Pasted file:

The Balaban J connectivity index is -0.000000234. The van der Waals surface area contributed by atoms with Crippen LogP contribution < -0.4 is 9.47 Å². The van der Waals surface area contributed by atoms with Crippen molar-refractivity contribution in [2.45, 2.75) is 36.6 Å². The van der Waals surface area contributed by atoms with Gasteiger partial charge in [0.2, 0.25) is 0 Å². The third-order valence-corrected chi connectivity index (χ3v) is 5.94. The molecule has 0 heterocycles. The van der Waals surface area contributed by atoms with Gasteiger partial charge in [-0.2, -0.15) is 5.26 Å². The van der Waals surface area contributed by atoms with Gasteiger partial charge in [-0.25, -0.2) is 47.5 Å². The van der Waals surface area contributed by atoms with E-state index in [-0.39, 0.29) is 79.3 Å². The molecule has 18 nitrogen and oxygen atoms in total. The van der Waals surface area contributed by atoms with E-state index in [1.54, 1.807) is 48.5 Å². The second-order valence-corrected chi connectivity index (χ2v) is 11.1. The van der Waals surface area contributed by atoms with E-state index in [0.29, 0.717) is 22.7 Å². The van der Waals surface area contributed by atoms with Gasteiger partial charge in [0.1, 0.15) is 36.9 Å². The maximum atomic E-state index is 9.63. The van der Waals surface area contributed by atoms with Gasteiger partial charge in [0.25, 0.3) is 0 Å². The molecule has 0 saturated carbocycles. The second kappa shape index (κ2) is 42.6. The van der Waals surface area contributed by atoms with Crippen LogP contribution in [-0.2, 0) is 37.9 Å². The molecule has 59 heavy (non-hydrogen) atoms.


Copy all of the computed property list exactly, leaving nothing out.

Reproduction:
The Balaban J connectivity index is -0.000000234. The van der Waals surface area contributed by atoms with Crippen LogP contribution < -0.4 is 9.47 Å². The van der Waals surface area contributed by atoms with Crippen molar-refractivity contribution in [2.45, 2.75) is 36.6 Å². The van der Waals surface area contributed by atoms with Gasteiger partial charge in [0.2, 0.25) is 0 Å². The third-order valence-corrected chi connectivity index (χ3v) is 5.94. The molecule has 0 heterocycles. The van der Waals surface area contributed by atoms with Gasteiger partial charge in [-0.2, -0.15) is 5.26 Å². The van der Waals surface area contributed by atoms with Gasteiger partial charge in [-0.25, -0.2) is 47.5 Å². The van der Waals surface area contributed by atoms with E-state index in [-0.39, 0.29) is 79.3 Å². The molecule has 18 nitrogen and oxygen atoms in total. The van der Waals surface area contributed by atoms with E-state index in [1.54, 1.807) is 48.5 Å². The second-order valence-corrected chi connectivity index (χ2v) is 11.1. The van der Waals surface area contributed by atoms with E-state index in [0.29, 0.717) is 22.7 Å². The van der Waals surface area contributed by atoms with Gasteiger partial charge in [0.1, 0.15) is 36.9 Å². The maximum atomic E-state index is 9.63. The van der Waals surface area contributed by atoms with Gasteiger partial charge in [0.25, 0.3) is 0 Å². The molecule has 0 saturated carbocycles. The second kappa shape index (κ2) is 42.6. The van der Waals surface area contributed by atoms with Crippen LogP contribution in [-0.2, 0) is 37.9 Å². The molecule has 59 heavy (non-hydrogen) atoms.